The applicable standard of proof since Miller's application was copending with the application that matured into Peeler's patent. Frilette v. Kimberlin, 412 F.2d 1390, 56 CCPA 1242 (1969).


Peeler argues that the one successful vibrating probe test relied upon by Miller to establish an actual reduction to practice was preliminary in nature and failed to show that the invention would work "as intended to work in its practical contemplated use, i. e., as an aircraft hydraulic fluid * * *." Peeler also urges us to find that a single successful test is insufficient to establish reproducibility of results and that the probe test was an abandoned experiment because Miller lacked conviction of success. Connected with these arguments is Peeler's contention that Miller is attempting to prove actual reduction to practice nunc pro tunc by relying on an affidavit by his colleague Fairing which, Peeler submits, presents Fairing's opinion as of 1973, when it was executed, and not at the time of Miller's reduction to practice in March 1966.

We note that the counts are not directed to aircraft hydraulic systems, which are special environments with high speed flow and extremes of temperature and pressure causing accelerated wear of valves and other hydraulic system components, but to hydraulic systems generally. Thus Miller need show only that his invention is suitable for reducing cavitation damage in any hydraulic system. See Steinberg v. Seitz, 517 F.2d 1359, 1363 (CCPA 1975), and cases cited therein. We find Peeler in a peculiarly unfavorable position to assert that the vibrating probe test is insufficient to prove actual reduction to practice. The only tests disclosed in Peeler's examples illustrating his invention are probe tests, and it is these tests upon which Peeler is in effect relying to show a constructive reduction to practice by the application which matured into his patent. See Blicharz v. Hays, 496 F.2d 603 (CCPA 1974). Miller's March 14 notebook entry and the 1971 Monsanto brochure on "Aircraft Valve Life" do not suffice to show that the vibrating probe test was inadequate to demonstrate suitability of the FREON 11 additive for reducing cavitation damage in hydraulic systems generally. The Monsanto brochure is specifically addressed to testing additives for use in aircraft. Thus, it may be true that the vibrating probe test is a rapid screening method for choosing candidates for more rigorous testing, but that does not vitiate the conclusion by Miller, corroborated by Fairing, that the vibrating probe test was considered in 1966 by those in the art, based in part on the knowledge that the success of water as an additive was predicted by the probe test, to simulate conditions which would cause valve damage in aircraft. This is more than ample nexus between the test conditions and the intended functional setting contemplated by the counts. Stencel v. Nordine, 481 F.2d 916 (CCPA 1973). Miller's comment in the March 14 notebook entry indicating a need "to better assess such additives" does not, it seems to us, indicate that he considered FREON 11 unsuitable. In the same notebook entry Miller also said (emphasis ours):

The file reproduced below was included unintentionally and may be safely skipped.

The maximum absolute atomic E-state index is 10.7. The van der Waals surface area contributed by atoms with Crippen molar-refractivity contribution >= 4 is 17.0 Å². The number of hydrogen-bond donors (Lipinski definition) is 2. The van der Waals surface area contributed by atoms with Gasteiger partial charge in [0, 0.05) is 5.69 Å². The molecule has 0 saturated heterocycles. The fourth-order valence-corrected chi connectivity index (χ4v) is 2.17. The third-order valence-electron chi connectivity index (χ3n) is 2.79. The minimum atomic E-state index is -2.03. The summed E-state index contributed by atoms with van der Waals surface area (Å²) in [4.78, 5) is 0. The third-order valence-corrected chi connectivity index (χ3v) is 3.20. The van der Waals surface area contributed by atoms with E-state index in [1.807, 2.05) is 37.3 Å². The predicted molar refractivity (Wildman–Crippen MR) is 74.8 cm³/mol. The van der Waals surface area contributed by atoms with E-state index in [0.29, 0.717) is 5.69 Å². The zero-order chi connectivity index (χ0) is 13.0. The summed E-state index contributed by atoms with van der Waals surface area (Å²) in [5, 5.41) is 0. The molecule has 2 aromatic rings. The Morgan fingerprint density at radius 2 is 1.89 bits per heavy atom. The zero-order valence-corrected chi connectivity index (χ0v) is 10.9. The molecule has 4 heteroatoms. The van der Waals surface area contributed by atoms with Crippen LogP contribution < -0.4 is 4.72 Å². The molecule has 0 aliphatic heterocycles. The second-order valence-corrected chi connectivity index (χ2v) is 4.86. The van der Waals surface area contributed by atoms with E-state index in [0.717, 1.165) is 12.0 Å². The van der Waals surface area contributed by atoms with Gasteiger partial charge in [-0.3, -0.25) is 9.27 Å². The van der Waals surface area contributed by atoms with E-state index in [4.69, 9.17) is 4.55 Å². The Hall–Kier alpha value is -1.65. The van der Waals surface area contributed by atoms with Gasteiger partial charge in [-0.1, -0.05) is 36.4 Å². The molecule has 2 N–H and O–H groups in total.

Fairing stated that in 1964 he "knew the literature taught that laboratory tests using the vibrating probe method correlate well with the performance of tested materials in the field," and referred to an article dated 1956 saying the same thing.

Low boiling additives have generally exhibited marked damage-reducing tendencies in the ultrasonic probe tests, even though no special precautions were taken to prevent loss of volatiles.

Thus, hermetically sealed containers were not necessary for successful probe tests, and Miller knew it. Miller is not required to prove that FREON 11 was known by him to be a commercially practicable additive for use in aircraft in order to establish an actual reduction to practice. Steinberg v. Seitz, supra, and cases cited therein. Miller's record, unrebutted by Peeler, suffices to show that the vibrating probe test was an adequate means for determining the suitability of FREON 11 as a cavitation damage reducing additive. Peeler has adduced no evidence to show that other tests are necessary. See Campbell v. Wettstein, 476 F.2d 642, 647 (CCPA 1973).